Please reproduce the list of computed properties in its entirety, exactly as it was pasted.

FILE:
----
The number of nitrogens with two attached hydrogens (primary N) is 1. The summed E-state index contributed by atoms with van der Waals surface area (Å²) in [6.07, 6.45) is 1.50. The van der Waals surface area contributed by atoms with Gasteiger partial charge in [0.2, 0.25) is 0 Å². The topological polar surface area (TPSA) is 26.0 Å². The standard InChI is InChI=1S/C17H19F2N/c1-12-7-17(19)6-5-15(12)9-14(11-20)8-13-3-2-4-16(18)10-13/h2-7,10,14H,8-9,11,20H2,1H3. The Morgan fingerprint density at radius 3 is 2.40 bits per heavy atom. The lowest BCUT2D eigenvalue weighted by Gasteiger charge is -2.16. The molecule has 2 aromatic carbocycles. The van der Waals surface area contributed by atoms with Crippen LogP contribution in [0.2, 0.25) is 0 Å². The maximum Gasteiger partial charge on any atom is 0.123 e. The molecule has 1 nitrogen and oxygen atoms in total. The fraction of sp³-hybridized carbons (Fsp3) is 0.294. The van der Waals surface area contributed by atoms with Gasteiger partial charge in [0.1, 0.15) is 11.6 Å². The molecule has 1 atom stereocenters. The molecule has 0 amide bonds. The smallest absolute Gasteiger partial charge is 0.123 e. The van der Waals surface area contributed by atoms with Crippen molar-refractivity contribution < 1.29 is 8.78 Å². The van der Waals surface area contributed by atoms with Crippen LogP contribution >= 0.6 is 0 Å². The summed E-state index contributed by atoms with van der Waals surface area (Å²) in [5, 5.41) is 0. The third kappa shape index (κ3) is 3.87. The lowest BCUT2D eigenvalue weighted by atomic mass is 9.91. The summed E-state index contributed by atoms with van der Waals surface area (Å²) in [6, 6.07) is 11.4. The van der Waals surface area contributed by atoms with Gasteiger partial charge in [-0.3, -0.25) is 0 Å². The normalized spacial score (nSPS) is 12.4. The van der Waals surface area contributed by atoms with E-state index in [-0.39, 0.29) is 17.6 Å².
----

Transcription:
The number of nitrogens with two attached hydrogens (primary N) is 1. The summed E-state index contributed by atoms with van der Waals surface area (Å²) in [6.07, 6.45) is 1.50. The van der Waals surface area contributed by atoms with Gasteiger partial charge in [0.2, 0.25) is 0 Å². The topological polar surface area (TPSA) is 26.0 Å². The standard InChI is InChI=1S/C17H19F2N/c1-12-7-17(19)6-5-15(12)9-14(11-20)8-13-3-2-4-16(18)10-13/h2-7,10,14H,8-9,11,20H2,1H3. The Morgan fingerprint density at radius 3 is 2.40 bits per heavy atom. The lowest BCUT2D eigenvalue weighted by Gasteiger charge is -2.16. The molecule has 2 aromatic carbocycles. The van der Waals surface area contributed by atoms with Crippen LogP contribution in [0.2, 0.25) is 0 Å². The maximum Gasteiger partial charge on any atom is 0.123 e. The molecule has 1 nitrogen and oxygen atoms in total. The fraction of sp³-hybridized carbons (Fsp3) is 0.294. The van der Waals surface area contributed by atoms with Gasteiger partial charge in [0.1, 0.15) is 11.6 Å². The molecule has 1 atom stereocenters. The molecule has 0 amide bonds. The smallest absolute Gasteiger partial charge is 0.123 e. The van der Waals surface area contributed by atoms with Crippen molar-refractivity contribution < 1.29 is 8.78 Å². The van der Waals surface area contributed by atoms with Crippen LogP contribution >= 0.6 is 0 Å². The summed E-state index contributed by atoms with van der Waals surface area (Å²) in [5, 5.41) is 0. The third kappa shape index (κ3) is 3.87. The lowest BCUT2D eigenvalue weighted by atomic mass is 9.91. The summed E-state index contributed by atoms with van der Waals surface area (Å²) in [6, 6.07) is 11.4. The van der Waals surface area contributed by atoms with Gasteiger partial charge in [-0.3, -0.25) is 0 Å². The normalized spacial score (nSPS) is 12.4. The van der Waals surface area contributed by atoms with E-state index in [-0.39, 0.29) is 17.6 Å².